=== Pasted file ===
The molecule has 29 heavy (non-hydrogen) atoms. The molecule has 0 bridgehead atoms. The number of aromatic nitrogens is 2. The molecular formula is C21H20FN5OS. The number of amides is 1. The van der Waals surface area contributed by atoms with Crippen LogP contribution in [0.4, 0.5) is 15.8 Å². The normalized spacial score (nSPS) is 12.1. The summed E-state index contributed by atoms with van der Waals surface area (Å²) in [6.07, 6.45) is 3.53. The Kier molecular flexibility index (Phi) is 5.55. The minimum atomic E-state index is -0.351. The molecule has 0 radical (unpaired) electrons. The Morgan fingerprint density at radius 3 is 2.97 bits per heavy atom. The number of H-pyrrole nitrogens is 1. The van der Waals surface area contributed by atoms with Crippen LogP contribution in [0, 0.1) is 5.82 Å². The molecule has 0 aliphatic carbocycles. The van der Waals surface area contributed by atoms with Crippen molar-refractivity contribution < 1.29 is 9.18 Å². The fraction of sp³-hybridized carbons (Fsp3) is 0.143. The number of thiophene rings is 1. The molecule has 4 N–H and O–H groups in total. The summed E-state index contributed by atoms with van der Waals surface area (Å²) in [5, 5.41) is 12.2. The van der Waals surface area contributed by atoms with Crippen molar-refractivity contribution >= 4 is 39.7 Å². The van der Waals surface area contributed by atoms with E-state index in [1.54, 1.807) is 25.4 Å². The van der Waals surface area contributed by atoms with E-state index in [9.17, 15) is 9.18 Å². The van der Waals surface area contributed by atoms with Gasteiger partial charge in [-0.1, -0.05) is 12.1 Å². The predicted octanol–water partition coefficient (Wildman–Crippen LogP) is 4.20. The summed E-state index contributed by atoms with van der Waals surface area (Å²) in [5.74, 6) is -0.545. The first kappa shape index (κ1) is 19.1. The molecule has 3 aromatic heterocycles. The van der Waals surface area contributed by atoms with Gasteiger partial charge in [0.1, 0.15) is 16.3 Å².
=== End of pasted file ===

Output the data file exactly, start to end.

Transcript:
The molecule has 29 heavy (non-hydrogen) atoms. The molecule has 0 bridgehead atoms. The number of aromatic nitrogens is 2. The molecular formula is C21H20FN5OS. The number of amides is 1. The van der Waals surface area contributed by atoms with Crippen LogP contribution in [0.4, 0.5) is 15.8 Å². The normalized spacial score (nSPS) is 12.1. The summed E-state index contributed by atoms with van der Waals surface area (Å²) in [6.07, 6.45) is 3.53. The Kier molecular flexibility index (Phi) is 5.55. The minimum atomic E-state index is -0.351. The molecule has 0 radical (unpaired) electrons. The Morgan fingerprint density at radius 3 is 2.97 bits per heavy atom. The number of H-pyrrole nitrogens is 1. The van der Waals surface area contributed by atoms with Crippen LogP contribution in [0, 0.1) is 5.82 Å². The molecule has 0 aliphatic carbocycles. The van der Waals surface area contributed by atoms with Crippen molar-refractivity contribution < 1.29 is 9.18 Å². The fraction of sp³-hybridized carbons (Fsp3) is 0.143. The number of thiophene rings is 1. The molecule has 4 N–H and O–H groups in total. The summed E-state index contributed by atoms with van der Waals surface area (Å²) in [5, 5.41) is 12.2. The van der Waals surface area contributed by atoms with Crippen molar-refractivity contribution >= 4 is 39.7 Å². The van der Waals surface area contributed by atoms with E-state index in [1.54, 1.807) is 25.4 Å². The van der Waals surface area contributed by atoms with E-state index in [9.17, 15) is 9.18 Å². The van der Waals surface area contributed by atoms with Gasteiger partial charge in [-0.1, -0.05) is 12.1 Å². The predicted octanol–water partition coefficient (Wildman–Crippen LogP) is 4.20. The summed E-state index contributed by atoms with van der Waals surface area (Å²) in [5.74, 6) is -0.545. The first kappa shape index (κ1) is 19.1. The molecule has 3 aromatic heterocycles. The van der Waals surface area contributed by atoms with Gasteiger partial charge in [0.1, 0.15) is 16.3 Å².